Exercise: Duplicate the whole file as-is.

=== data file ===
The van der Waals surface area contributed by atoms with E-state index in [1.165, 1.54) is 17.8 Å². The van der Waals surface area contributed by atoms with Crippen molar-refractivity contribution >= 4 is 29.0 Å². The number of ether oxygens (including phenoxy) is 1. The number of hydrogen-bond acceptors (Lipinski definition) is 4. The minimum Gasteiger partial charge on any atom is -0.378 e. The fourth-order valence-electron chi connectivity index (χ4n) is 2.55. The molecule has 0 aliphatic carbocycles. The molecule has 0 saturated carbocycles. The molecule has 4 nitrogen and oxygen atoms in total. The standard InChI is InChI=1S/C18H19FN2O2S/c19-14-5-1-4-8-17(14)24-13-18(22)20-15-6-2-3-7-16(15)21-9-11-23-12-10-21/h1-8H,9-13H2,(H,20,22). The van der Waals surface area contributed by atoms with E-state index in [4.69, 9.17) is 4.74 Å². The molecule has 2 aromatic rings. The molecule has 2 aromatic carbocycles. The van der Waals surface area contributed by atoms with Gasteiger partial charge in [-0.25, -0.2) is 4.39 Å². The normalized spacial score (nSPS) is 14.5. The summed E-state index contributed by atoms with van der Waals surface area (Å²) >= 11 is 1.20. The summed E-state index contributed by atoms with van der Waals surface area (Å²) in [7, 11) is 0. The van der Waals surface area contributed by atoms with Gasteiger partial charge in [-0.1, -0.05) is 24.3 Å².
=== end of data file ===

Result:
The van der Waals surface area contributed by atoms with E-state index in [1.165, 1.54) is 17.8 Å². The van der Waals surface area contributed by atoms with Crippen molar-refractivity contribution >= 4 is 29.0 Å². The number of ether oxygens (including phenoxy) is 1. The number of hydrogen-bond acceptors (Lipinski definition) is 4. The minimum Gasteiger partial charge on any atom is -0.378 e. The fourth-order valence-electron chi connectivity index (χ4n) is 2.55. The molecule has 0 aliphatic carbocycles. The molecule has 0 saturated carbocycles. The molecule has 4 nitrogen and oxygen atoms in total. The standard InChI is InChI=1S/C18H19FN2O2S/c19-14-5-1-4-8-17(14)24-13-18(22)20-15-6-2-3-7-16(15)21-9-11-23-12-10-21/h1-8H,9-13H2,(H,20,22). The van der Waals surface area contributed by atoms with E-state index in [4.69, 9.17) is 4.74 Å². The molecule has 2 aromatic rings. The molecule has 2 aromatic carbocycles. The van der Waals surface area contributed by atoms with Gasteiger partial charge in [-0.25, -0.2) is 4.39 Å². The normalized spacial score (nSPS) is 14.5. The summed E-state index contributed by atoms with van der Waals surface area (Å²) >= 11 is 1.20. The summed E-state index contributed by atoms with van der Waals surface area (Å²) in [7, 11) is 0. The van der Waals surface area contributed by atoms with Gasteiger partial charge in [-0.1, -0.05) is 24.3 Å².